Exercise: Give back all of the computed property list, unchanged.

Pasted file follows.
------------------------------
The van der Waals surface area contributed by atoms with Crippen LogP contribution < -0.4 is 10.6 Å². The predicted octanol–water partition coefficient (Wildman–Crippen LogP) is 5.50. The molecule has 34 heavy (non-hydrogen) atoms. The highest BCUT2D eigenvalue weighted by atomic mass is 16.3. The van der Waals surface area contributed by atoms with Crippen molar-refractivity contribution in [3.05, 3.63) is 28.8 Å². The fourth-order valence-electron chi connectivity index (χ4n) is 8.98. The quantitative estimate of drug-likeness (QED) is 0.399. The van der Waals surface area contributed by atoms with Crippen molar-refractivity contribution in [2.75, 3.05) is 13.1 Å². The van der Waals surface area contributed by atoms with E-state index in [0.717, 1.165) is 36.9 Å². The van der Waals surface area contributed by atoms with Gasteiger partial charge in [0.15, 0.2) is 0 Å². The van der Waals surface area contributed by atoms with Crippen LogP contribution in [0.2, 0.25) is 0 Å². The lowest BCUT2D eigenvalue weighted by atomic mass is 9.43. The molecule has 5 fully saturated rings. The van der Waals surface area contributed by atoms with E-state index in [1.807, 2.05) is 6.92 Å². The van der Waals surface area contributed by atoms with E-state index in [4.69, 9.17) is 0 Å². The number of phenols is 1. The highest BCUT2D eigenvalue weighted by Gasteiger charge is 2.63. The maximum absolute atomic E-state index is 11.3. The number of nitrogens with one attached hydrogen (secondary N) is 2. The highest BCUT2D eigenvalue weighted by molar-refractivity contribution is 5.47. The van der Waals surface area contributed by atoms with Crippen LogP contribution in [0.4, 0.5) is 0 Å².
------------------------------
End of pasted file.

The van der Waals surface area contributed by atoms with Crippen LogP contribution < -0.4 is 10.6 Å². The predicted octanol–water partition coefficient (Wildman–Crippen LogP) is 5.50. The molecule has 34 heavy (non-hydrogen) atoms. The highest BCUT2D eigenvalue weighted by atomic mass is 16.3. The van der Waals surface area contributed by atoms with Crippen molar-refractivity contribution in [3.05, 3.63) is 28.8 Å². The fourth-order valence-electron chi connectivity index (χ4n) is 8.98. The quantitative estimate of drug-likeness (QED) is 0.399. The van der Waals surface area contributed by atoms with Crippen molar-refractivity contribution in [2.75, 3.05) is 13.1 Å². The van der Waals surface area contributed by atoms with E-state index in [0.717, 1.165) is 36.9 Å². The van der Waals surface area contributed by atoms with Gasteiger partial charge in [0.15, 0.2) is 0 Å². The van der Waals surface area contributed by atoms with Crippen LogP contribution in [0.2, 0.25) is 0 Å². The lowest BCUT2D eigenvalue weighted by atomic mass is 9.43. The molecule has 5 fully saturated rings. The van der Waals surface area contributed by atoms with E-state index in [1.807, 2.05) is 6.92 Å². The van der Waals surface area contributed by atoms with E-state index in [4.69, 9.17) is 0 Å². The number of phenols is 1. The highest BCUT2D eigenvalue weighted by Gasteiger charge is 2.63. The maximum absolute atomic E-state index is 11.3. The number of nitrogens with one attached hydrogen (secondary N) is 2. The highest BCUT2D eigenvalue weighted by molar-refractivity contribution is 5.47. The van der Waals surface area contributed by atoms with Crippen LogP contribution in [0.4, 0.5) is 0 Å².